Meanwhile, Cargill Dow is now collaborating with Mitsui Chemicals, Inc. of Tokyo on PLA technology and market development. The companies are exchanging intellectual property and technical information. Customers of both parties will thereby not have to be concerned about potential patent restrictions from either firm. Mitsui has the rights to sell PLA resin in Japan, and Cargill Dow will continue to sell PLA to its accounts worldwide, including those in Japan.
Mitsui makes its own Lacea-brand PLA resin in a pilot plant. Dow found that Mitsui’s technology for materials, processing, and applications can be applied to NatureWorks PLA. Dow will supply resin from its new plant to Mitsui, which will sell it under the Lacea name.
This month, PolyOne Corp. of Cleveland plans to complete an expansion of its color-compounding plant in Glendale, Ariz. It will almost double plant capacity, improve rapid-response capabilities by focusing on small- and medium-lot order sizes, and greatly enhance customer service for the Western region, according to the company. The Glendale plant will grow from its present 25,000 sq ft to almost 60,000 sq ft. Many new employees will be transferred there from other company colorant facilities.
With the expansion and renovation, Western customers will typically see a seven-day or faster turnaround on orders. “We will significantly expand our services for the Western region for order sizes between 50 and 5000 lb,” says Glendale plant manager Rod Myers. PolyOne will also establish six new Western distribution centers by the end of the year.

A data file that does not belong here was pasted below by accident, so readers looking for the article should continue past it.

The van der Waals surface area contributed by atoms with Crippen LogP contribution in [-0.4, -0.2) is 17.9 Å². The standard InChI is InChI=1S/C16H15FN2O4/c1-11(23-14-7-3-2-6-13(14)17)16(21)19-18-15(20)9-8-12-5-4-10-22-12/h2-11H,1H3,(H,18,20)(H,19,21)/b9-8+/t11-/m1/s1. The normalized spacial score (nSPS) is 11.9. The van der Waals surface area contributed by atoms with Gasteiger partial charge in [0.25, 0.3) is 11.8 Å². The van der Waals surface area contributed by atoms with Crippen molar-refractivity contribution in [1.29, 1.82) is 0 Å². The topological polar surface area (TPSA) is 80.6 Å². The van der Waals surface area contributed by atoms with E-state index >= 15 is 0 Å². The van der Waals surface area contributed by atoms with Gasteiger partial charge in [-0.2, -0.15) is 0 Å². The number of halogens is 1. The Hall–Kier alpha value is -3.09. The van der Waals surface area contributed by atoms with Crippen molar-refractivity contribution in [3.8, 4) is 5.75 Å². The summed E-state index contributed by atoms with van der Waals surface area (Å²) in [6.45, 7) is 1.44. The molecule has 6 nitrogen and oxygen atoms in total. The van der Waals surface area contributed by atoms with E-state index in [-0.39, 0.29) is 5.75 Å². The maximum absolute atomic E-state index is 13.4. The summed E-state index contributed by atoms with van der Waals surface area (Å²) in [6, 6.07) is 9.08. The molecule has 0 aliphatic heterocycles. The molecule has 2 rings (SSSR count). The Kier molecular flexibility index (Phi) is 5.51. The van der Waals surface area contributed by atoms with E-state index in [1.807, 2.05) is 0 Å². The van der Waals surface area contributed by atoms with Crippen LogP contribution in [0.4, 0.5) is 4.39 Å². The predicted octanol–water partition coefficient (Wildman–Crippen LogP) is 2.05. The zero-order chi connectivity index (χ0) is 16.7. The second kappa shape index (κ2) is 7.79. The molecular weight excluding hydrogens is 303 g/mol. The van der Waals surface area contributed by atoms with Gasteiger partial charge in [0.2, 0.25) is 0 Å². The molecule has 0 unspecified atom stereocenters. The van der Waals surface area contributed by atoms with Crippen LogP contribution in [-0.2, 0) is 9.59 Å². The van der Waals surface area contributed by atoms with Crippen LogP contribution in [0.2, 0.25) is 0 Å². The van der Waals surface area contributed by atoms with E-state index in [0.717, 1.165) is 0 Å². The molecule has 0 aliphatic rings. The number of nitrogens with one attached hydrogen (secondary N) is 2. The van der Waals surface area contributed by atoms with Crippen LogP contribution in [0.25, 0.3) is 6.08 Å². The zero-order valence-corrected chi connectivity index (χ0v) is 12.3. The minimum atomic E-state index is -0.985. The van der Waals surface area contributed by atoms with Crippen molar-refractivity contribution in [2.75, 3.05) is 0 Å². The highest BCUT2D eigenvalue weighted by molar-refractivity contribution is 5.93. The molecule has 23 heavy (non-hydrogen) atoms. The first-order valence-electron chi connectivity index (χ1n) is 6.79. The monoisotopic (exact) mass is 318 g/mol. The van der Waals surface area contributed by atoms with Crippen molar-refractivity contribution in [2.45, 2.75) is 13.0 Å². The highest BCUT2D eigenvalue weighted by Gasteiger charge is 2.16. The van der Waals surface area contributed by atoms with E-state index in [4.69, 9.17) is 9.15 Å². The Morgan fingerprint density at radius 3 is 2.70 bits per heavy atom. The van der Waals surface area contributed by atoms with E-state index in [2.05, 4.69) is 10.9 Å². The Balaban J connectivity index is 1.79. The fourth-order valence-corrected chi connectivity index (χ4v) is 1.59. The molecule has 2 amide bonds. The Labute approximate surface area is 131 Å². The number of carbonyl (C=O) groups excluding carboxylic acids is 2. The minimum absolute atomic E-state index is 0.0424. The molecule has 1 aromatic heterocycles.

Hull/finmac, Inc. of Warminster, Pa., has an exclusive license to build the patented Sesame Nanomolding machine developed by Murray, Inc., Buffalo Grove, Ill. This two-stage, electric- and air-driven micro-injection press molds parts as small as 0.0001 g with walls only 0.001 in. thick.
Twinshot Technologies, Rifton, N.Y., has licensed Spirex Corp., Youngstown, Ohio, to supply equipment for retrofitting standard injection machines for the Twinshot coinjection process. The process is a relatively economical way to mold sandwich structures of two colors or materials (including virgin and regrind) with a single-barrel machine. Spirex, which built the first Twinshot prototype, offers a special screw, barrel, and check valve to convert existing presses.
Citing “adverse market conditions” and uncertainty about the near future, Eastman Chemical Co., Kingsport, Tenn., has decided to postpone the spin-off of its specialty chemicals and plastics business into a separate company. Eastman expects to review the situation in the middle of 2002.
The European Commission, executive arm of the European Union, has vetoed the proposed acquisition of Sidel S.A. of France by Swiss-based Tetra Laval, owner of the Tetra Pak packaging business. According to the EC, the take-over would “combine Tetra’s dominant position in liquid carton packaging with Sidel’s leading position in PET packaging equipment.” The Commission believes the two liquid packaging alternatives are too closely related to permit such a concentration.
Degussa Corp. of Parsippany, N.J., and Engineered Carbons, Inc. (ECI), Borger, Texas, will combine their North American carbon-black businesses into a 50/50 joint venture to be called Degussa Engineered Carbons, LP. The new Parsippany-based company was scheduled to begin operating Jan. 1.
Sales and marketing will be handled by the Advanced Fillers & Pigments business unit of Degussa. The new venture has six plants.